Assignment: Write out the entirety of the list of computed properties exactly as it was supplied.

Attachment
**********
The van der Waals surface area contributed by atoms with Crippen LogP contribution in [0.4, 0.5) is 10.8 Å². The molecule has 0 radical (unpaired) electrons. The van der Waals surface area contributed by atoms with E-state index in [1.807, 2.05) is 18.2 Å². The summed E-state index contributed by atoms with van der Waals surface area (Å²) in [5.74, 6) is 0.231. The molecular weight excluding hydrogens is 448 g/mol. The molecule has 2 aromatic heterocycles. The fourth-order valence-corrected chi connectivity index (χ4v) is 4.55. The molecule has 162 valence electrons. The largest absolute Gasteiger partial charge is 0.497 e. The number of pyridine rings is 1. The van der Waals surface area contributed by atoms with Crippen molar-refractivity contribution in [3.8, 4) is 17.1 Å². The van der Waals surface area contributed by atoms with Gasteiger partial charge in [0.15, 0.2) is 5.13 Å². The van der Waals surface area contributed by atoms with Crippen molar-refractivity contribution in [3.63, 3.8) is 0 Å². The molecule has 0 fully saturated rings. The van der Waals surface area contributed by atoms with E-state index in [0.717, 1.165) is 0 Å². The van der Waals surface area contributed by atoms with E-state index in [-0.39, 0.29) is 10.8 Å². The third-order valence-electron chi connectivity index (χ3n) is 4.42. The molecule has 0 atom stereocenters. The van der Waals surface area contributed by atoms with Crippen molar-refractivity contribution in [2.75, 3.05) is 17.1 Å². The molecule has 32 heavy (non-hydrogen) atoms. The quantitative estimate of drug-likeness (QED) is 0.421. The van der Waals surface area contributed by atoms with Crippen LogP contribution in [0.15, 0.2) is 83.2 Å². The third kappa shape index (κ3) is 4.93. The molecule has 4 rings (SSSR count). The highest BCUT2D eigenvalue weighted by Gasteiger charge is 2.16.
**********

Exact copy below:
The van der Waals surface area contributed by atoms with Crippen LogP contribution in [0.4, 0.5) is 10.8 Å². The molecule has 0 radical (unpaired) electrons. The van der Waals surface area contributed by atoms with E-state index in [1.807, 2.05) is 18.2 Å². The summed E-state index contributed by atoms with van der Waals surface area (Å²) in [5.74, 6) is 0.231. The molecular weight excluding hydrogens is 448 g/mol. The molecule has 2 aromatic heterocycles. The fourth-order valence-corrected chi connectivity index (χ4v) is 4.55. The molecule has 162 valence electrons. The largest absolute Gasteiger partial charge is 0.497 e. The number of pyridine rings is 1. The van der Waals surface area contributed by atoms with Crippen molar-refractivity contribution in [3.8, 4) is 17.1 Å². The van der Waals surface area contributed by atoms with Gasteiger partial charge in [0.15, 0.2) is 5.13 Å². The van der Waals surface area contributed by atoms with Crippen molar-refractivity contribution in [3.63, 3.8) is 0 Å². The molecule has 0 fully saturated rings. The van der Waals surface area contributed by atoms with E-state index in [0.717, 1.165) is 0 Å². The van der Waals surface area contributed by atoms with E-state index in [-0.39, 0.29) is 10.8 Å². The third-order valence-electron chi connectivity index (χ3n) is 4.42. The molecule has 0 atom stereocenters. The van der Waals surface area contributed by atoms with Crippen molar-refractivity contribution in [2.75, 3.05) is 17.1 Å². The molecule has 32 heavy (non-hydrogen) atoms. The quantitative estimate of drug-likeness (QED) is 0.421. The van der Waals surface area contributed by atoms with Crippen LogP contribution in [0.15, 0.2) is 83.2 Å². The third kappa shape index (κ3) is 4.93. The molecule has 4 rings (SSSR count). The highest BCUT2D eigenvalue weighted by Gasteiger charge is 2.16.